Kyuquot

Paddling Kyuquot Sound

The paddle might as well be slicing through glass. The lowering sun glistens off the still water and the mountains descend on either side of Paul’s blue kayak. It’s August and we’ve been enjoying the best of summer weather, 25 degrees Celsius and sunny. Paul, our chef, has conveniently stashed a few cans of Kokanee on the shelf in his boat. He stops paddling, grabs a can, pops the tab and enjoys a long sip of cold beer while his boat continues to glide across the calm water.

This image of lush green mountains meeting the water under the bright sunshine brings to mind places like Hawaii or New Zealand. You may see the photo and quickly dismiss this as some southern Pacific paradise outside of the practical and financial grasp of most North American travelers but rest assured, we’re still in Canada.

This is the Kyuquot Sound on Vancouver Island.

Page through kayaking books and you will find a wealth of information pertaining to paddling on Vancouver Island but very few pages, if any, will be written about this gem of a spot. Situated in the sparsely populated northwest quarter of the island, this area is home to the Kyuquot and Checleseht First Nations People; and is the northernmost of the Nuu-chah-nulth First Nations. While the population of Kyuquot/Checleseht in the area has decreased dramatically over centuries, a few hundred Kyuquot/Checleseht remain here and there is a wealth of artifacts that document their rich native history throughout the area. Travelers have been welcomed to explore as long as they “take only pictures and leave only footprints.”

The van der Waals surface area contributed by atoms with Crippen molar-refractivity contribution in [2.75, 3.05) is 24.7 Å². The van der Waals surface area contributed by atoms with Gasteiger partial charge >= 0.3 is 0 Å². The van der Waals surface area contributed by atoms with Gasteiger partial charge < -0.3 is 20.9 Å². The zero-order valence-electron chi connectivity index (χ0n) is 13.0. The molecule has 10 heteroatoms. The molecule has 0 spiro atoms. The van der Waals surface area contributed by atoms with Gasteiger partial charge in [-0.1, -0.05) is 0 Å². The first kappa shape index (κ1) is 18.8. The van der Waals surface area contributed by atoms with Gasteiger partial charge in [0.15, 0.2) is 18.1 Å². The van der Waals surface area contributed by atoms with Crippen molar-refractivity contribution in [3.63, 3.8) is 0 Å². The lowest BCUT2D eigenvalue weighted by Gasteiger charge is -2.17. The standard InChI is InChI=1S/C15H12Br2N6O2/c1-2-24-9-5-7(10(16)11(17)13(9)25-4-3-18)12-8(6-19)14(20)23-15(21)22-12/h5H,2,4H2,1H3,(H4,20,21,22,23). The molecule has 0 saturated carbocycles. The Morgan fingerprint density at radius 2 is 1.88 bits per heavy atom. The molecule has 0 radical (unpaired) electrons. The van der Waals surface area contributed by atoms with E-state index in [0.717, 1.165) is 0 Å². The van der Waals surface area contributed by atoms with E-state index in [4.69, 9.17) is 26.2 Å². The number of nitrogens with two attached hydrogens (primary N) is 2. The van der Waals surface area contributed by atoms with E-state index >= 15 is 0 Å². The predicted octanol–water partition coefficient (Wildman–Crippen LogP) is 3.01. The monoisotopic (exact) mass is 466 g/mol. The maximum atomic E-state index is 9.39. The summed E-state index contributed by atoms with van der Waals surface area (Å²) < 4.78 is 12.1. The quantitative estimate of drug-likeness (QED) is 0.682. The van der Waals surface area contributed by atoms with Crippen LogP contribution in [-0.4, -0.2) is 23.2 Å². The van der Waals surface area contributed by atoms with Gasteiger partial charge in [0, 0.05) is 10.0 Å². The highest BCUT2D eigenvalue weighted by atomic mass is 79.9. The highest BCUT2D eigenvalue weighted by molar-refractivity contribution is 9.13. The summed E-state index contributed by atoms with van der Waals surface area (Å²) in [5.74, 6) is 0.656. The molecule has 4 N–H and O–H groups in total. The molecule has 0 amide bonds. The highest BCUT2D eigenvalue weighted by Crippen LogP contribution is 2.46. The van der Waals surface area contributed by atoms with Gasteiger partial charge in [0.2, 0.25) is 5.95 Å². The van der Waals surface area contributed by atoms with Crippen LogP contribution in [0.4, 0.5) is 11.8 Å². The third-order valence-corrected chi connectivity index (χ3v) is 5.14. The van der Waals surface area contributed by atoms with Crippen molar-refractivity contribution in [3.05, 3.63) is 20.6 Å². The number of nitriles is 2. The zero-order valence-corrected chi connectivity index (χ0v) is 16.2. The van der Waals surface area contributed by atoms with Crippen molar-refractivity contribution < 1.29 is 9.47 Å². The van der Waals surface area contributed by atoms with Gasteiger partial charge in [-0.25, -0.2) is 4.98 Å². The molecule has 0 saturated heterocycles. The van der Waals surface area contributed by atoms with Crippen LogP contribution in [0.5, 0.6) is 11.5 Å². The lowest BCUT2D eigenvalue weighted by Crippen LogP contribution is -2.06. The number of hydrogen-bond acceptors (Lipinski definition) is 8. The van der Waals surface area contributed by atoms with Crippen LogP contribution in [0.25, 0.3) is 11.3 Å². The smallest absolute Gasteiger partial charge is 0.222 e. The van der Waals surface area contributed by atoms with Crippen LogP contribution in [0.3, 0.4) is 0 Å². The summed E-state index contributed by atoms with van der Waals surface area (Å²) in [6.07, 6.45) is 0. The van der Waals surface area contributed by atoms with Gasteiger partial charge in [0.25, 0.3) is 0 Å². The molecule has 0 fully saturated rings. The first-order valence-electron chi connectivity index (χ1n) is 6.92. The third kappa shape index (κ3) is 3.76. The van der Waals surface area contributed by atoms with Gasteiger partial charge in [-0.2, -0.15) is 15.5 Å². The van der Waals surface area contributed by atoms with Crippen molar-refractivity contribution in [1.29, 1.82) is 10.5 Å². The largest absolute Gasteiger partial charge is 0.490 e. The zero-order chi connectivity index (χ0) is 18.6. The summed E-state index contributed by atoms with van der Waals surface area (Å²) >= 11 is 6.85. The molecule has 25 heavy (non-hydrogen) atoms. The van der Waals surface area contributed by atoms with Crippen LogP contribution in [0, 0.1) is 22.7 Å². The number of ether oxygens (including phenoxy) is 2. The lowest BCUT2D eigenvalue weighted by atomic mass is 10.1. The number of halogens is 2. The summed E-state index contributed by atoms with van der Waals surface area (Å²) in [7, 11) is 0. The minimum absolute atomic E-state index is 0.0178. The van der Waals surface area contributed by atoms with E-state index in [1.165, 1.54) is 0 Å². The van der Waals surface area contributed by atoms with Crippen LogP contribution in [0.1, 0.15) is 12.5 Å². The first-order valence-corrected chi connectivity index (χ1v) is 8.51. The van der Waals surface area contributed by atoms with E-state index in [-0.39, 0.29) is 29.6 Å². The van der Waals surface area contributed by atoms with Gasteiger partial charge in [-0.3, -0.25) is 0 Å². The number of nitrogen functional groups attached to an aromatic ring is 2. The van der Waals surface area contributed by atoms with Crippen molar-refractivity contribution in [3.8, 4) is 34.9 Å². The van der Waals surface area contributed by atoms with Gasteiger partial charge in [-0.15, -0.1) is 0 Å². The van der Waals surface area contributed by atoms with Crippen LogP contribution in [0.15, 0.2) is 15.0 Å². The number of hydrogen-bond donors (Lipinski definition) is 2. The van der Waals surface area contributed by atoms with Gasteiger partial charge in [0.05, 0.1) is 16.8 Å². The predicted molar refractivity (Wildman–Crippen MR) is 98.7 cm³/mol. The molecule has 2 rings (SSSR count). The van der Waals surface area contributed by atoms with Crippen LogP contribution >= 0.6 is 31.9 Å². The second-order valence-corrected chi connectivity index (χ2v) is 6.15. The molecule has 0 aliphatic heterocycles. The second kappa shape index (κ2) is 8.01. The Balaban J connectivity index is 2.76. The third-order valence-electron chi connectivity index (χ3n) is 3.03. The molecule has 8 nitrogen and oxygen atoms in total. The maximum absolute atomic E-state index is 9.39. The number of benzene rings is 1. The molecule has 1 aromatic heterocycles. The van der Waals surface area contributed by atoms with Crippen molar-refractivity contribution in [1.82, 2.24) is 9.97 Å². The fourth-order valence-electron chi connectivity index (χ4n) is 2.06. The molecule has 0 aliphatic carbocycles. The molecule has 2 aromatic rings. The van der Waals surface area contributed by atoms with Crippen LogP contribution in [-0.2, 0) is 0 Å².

While the Sound and its surroundings are becoming increasingly popular among sea kayakers and fishermen, it is still only accessible by sea or air and is much less crowded than some of the more known spots further south on Vancouver Island. Today, we have paddled from Fair Harbour, the closest town with access to Vancouver Island’s main highways. We are a group of seven traveling with Kit Perrick of Kit’s Kayak Crusades, also known as Rising Sun Kayaks. Kit, born and raised in the Vancouver area, is a lawyer who turned a passion for kayaking into a business about 10 years ago. Throughout the summer he leads groups of kayakers into the waters that he has spent a good percentage of his life exploring by paddle. This week’s trip is especially exciting because aside from a couple boats traveling from Kyuquot Village to Fair Harbour, we seem to have the Sound to ourselves.